We signed up with Barracuda bicycles…a company with a great reputation, high quality bikes, and English speaking guides (which are few and far between in Bolivia). And the guide told us stories of all the bikers that had died on this road AFTER we had finished the ride.
The ride itself was very enjoyable. for anyone that has experience mountain biking (which both my friend and I had) the ride really isn’t that technical. The road is quite bumpy, but with full suspension bikes it wasn’t that bad. I wouldn’t recommend it for people that haven’t rode a mountain bike before because all the death stories I was told (there has been 24 deaths in all on bicycles in about ten years) were people who got scared, slammed on their brakes and flipped over their handlebars. Luckily that didn’t happen in our group (which consisted of my friend and I and our awesome guide).
Afterwards, we were treated with a huge plate of pasta and some relaxing time. On the way back, we drove back up the road that we biked down and got to really appreciate the hair pin turns, awesome scenery, and stories of dying bicyclists. The world’s dangerous world is also, in my opinion, one of the most beautiful roads!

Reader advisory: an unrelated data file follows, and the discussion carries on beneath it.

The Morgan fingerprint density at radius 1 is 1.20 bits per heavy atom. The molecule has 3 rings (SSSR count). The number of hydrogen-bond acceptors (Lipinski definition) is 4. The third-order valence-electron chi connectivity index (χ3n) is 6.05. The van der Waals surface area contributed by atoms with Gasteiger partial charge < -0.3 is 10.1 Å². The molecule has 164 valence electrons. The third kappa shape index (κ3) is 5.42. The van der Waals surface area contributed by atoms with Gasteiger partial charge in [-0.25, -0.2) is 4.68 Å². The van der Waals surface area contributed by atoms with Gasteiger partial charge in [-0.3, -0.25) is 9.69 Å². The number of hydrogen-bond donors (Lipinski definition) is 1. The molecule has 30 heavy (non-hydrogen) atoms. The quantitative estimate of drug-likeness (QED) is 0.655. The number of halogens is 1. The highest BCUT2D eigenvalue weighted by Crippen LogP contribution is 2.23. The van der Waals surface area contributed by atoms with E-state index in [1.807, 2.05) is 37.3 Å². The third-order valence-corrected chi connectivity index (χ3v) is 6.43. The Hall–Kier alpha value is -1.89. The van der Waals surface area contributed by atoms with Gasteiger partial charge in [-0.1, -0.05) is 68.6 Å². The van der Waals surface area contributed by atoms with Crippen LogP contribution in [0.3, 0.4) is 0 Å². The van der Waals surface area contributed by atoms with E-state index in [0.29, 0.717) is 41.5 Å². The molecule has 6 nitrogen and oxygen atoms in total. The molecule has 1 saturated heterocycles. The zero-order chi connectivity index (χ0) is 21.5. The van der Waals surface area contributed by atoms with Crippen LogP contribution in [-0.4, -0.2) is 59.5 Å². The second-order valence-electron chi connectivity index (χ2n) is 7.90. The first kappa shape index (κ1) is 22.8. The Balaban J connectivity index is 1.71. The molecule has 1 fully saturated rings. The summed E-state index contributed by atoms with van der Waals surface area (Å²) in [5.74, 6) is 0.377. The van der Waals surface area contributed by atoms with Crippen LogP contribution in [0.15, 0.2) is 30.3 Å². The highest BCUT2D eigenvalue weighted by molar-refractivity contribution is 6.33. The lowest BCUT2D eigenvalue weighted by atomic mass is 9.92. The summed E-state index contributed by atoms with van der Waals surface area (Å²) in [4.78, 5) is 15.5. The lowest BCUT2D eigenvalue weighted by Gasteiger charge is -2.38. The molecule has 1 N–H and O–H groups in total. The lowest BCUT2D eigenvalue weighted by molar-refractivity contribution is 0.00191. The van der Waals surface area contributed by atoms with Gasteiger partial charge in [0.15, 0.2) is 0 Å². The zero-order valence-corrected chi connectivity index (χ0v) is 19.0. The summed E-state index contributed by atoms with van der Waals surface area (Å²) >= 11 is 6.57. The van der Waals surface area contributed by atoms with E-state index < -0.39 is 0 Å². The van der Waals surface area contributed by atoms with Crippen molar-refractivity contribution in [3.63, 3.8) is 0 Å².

Horseback riding through Devils Tooth
Our last adventure in Bolivia was horseback riding; which is always in its own little way an adventure. I grew up with horses and find that the stories I can tell about horseback riding seem to be endless….let’s just saw I got bucked off a lot…ran through trees and bushes…stepped on…and the list goes on.
The great thing about this tour, which started in the South part of La Paz was that it was exciting. Some horse back tours I been on have been one horse walking lazily behind the other. This combined the beautiful scenery of the Devil’s Tooth area with a high spiried gallop across a mountain plain. Well worth the money!
While we ate lunch, we dismounted our horse, took their bridles off and let them graze peacefully while we ate. Then they ran away….it took the guides a half hour to chase them back to us…then they ran the other way. Long story short, our 3 hour horse back riding tour turned into more like a 5 hour tour! Horses…no matter what country they are from…always speak the same language!
Now: time to get started on some new paintings! Adios!